Curdes was sent home to Fort Wayne, Indiana where he received a hero’s welcome (including a handmade P-38 mockup that the kids pulled him down the street in). Despite being an ace and having engaged and downed enemy aircraft from two of the three Axis countries, earned two DFCs, and survived being shot down, captured, and escaping, he wasn’t ready for the war to be over. He requested a return to active duty.

A serviceman couldn’t be returned to the European Theater where he’d once been captured and escaped. Recapture after being repatriated would subject Curdes to summary execution on the belief he was a spy. When his request to return to the fight was granted, he was sent to the Pacific Theater.

Curdes was assigned to the 4th Fighter Squadron (Commando) in August 1944, flying the legendary P-51 Mustang. The 4th Fighter Squadron (Commando) sailed from the US West Coast in December and arrived at Leyte in January 1945. They were then transported to New Guinea where they received their new aircraft, the Mustang.

Curdes’ squadron would fly bombing and strafing missions over the Philippines. The air commandos also had a sweeping mission that saw them attack Japanese facilities in occupied China and Taiwan, air dropping supplies and mail, and evacuating wounded from behind enemy lines. As part of the fighter squadron in the larger 3d Air Commando Group, Curdes’ and his wingmen would be doing a lot of close air support, escort duty, and patrols.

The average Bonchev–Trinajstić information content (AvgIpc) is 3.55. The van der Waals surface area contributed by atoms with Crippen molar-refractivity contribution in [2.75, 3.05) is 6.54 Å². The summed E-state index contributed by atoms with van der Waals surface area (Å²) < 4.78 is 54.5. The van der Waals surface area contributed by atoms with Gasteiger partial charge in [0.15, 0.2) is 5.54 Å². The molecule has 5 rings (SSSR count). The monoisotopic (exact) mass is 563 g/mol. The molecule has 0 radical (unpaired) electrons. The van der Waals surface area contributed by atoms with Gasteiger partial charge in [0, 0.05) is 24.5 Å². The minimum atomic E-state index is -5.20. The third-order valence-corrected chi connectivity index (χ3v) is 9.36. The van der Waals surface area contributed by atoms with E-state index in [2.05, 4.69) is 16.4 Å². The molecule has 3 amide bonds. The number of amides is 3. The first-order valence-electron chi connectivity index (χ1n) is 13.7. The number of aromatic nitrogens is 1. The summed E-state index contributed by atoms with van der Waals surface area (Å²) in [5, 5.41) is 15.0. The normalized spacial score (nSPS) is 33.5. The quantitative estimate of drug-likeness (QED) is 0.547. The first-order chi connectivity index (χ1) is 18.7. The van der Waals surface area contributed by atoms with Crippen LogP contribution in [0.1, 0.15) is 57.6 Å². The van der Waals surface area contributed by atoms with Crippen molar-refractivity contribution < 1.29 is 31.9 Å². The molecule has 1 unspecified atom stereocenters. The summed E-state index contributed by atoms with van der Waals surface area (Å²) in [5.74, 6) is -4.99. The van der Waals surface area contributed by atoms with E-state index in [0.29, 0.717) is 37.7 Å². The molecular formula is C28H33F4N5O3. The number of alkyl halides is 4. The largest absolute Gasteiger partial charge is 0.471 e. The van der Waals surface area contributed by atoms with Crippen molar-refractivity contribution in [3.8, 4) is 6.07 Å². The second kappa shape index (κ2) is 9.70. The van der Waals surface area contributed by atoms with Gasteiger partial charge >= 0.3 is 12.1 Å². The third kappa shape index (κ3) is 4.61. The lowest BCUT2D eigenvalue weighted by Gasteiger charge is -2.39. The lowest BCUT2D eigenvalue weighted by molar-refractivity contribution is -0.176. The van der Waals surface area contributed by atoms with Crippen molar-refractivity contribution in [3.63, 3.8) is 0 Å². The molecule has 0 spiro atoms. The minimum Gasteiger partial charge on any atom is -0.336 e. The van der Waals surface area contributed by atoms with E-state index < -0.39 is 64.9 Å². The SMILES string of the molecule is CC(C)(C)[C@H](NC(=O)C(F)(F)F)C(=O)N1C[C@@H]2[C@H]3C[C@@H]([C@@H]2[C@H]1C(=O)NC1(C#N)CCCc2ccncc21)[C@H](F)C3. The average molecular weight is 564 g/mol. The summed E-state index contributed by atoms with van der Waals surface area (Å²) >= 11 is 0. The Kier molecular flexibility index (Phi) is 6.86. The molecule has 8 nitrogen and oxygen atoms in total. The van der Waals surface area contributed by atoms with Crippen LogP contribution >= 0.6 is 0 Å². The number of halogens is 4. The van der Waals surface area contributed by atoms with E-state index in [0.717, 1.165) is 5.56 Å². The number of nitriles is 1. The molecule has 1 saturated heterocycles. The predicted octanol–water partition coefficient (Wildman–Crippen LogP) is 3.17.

It was on one such mission on 7 February 1945 that Curdes would attack and shoot down a Japanese Ki-46 “Dinah” reconnaissance aircraft. This gave Curdes a distinction of shooting down, in combat, aircraft from all three Axis powers. Only two other Americans would officially be able to make that claim by war’s end (a third made the claim unofficially).

On 10 February, the most amazing of missions befell Lieutenant Curdes. He was leading a flight of four aircraft to investigate a possible Japanese airstrip on the south end of Taiwan. Unable to find any sign of one, the airmen returned to the Philippines. It was here over the extreme north Philippine island of Batan that the aircraft split into two formations of two planes. Curdes and Lieutenant Schmidtke went north while Lieutenants Scalley and La Croix went south.

Scalley and La Croix discovered a small Japanese airfield. They attacked the field and called for reinforcements, with Curdes and Schmidtke responding.

As the men were attacking the airfield, La Croix was shot down. He made an emergency landing in the ocean. Flying overhead, Curdes could see that La Croix was alive. Curdes circled the area to cover La Croix and to guide in rescue aircraft.